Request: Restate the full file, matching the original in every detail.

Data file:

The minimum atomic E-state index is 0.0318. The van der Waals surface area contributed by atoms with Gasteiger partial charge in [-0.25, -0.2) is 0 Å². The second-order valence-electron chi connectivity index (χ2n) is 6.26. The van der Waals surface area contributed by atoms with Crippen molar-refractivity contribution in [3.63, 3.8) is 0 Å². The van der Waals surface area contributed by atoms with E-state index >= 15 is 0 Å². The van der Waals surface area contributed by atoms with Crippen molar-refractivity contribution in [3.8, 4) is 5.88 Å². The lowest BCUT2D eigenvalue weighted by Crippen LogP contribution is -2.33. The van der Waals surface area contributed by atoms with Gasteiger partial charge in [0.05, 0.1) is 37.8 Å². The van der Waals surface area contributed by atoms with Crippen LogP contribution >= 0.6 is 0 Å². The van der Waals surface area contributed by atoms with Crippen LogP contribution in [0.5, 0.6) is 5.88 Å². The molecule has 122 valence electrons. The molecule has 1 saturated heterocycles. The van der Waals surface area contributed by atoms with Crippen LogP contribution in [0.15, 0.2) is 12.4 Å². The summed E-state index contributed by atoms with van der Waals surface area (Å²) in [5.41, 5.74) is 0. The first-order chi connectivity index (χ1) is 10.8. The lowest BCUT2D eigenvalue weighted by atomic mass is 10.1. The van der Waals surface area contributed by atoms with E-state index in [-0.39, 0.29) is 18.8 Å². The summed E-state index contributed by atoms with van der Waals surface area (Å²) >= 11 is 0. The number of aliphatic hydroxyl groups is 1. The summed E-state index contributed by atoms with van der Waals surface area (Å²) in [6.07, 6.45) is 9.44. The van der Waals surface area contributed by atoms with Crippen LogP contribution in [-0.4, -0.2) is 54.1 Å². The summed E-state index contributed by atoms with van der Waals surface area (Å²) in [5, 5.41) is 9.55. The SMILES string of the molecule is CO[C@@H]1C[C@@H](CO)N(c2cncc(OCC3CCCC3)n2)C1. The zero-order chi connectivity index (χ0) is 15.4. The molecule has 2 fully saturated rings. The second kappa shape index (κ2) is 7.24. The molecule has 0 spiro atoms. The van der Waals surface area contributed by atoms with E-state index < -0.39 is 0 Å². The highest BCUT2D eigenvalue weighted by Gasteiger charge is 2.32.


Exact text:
The minimum atomic E-state index is 0.0318. The van der Waals surface area contributed by atoms with Gasteiger partial charge in [-0.25, -0.2) is 0 Å². The second-order valence-electron chi connectivity index (χ2n) is 6.26. The van der Waals surface area contributed by atoms with Crippen molar-refractivity contribution in [3.63, 3.8) is 0 Å². The van der Waals surface area contributed by atoms with E-state index >= 15 is 0 Å². The van der Waals surface area contributed by atoms with Crippen molar-refractivity contribution in [3.8, 4) is 5.88 Å². The lowest BCUT2D eigenvalue weighted by Crippen LogP contribution is -2.33. The van der Waals surface area contributed by atoms with Gasteiger partial charge in [0.05, 0.1) is 37.8 Å². The van der Waals surface area contributed by atoms with Crippen LogP contribution >= 0.6 is 0 Å². The van der Waals surface area contributed by atoms with Crippen LogP contribution in [0.5, 0.6) is 5.88 Å². The molecule has 122 valence electrons. The molecule has 1 saturated heterocycles. The van der Waals surface area contributed by atoms with Crippen LogP contribution in [0.15, 0.2) is 12.4 Å². The summed E-state index contributed by atoms with van der Waals surface area (Å²) in [5.41, 5.74) is 0. The first-order chi connectivity index (χ1) is 10.8. The lowest BCUT2D eigenvalue weighted by atomic mass is 10.1. The van der Waals surface area contributed by atoms with E-state index in [-0.39, 0.29) is 18.8 Å². The summed E-state index contributed by atoms with van der Waals surface area (Å²) >= 11 is 0. The number of aliphatic hydroxyl groups is 1. The summed E-state index contributed by atoms with van der Waals surface area (Å²) in [6.07, 6.45) is 9.44. The van der Waals surface area contributed by atoms with Crippen LogP contribution in [-0.4, -0.2) is 54.1 Å². The summed E-state index contributed by atoms with van der Waals surface area (Å²) in [5, 5.41) is 9.55. The SMILES string of the molecule is CO[C@@H]1C[C@@H](CO)N(c2cncc(OCC3CCCC3)n2)C1. The zero-order chi connectivity index (χ0) is 15.4. The molecule has 2 fully saturated rings. The second kappa shape index (κ2) is 7.24. The molecule has 0 spiro atoms. The van der Waals surface area contributed by atoms with E-state index < -0.39 is 0 Å². The highest BCUT2D eigenvalue weighted by Gasteiger charge is 2.32.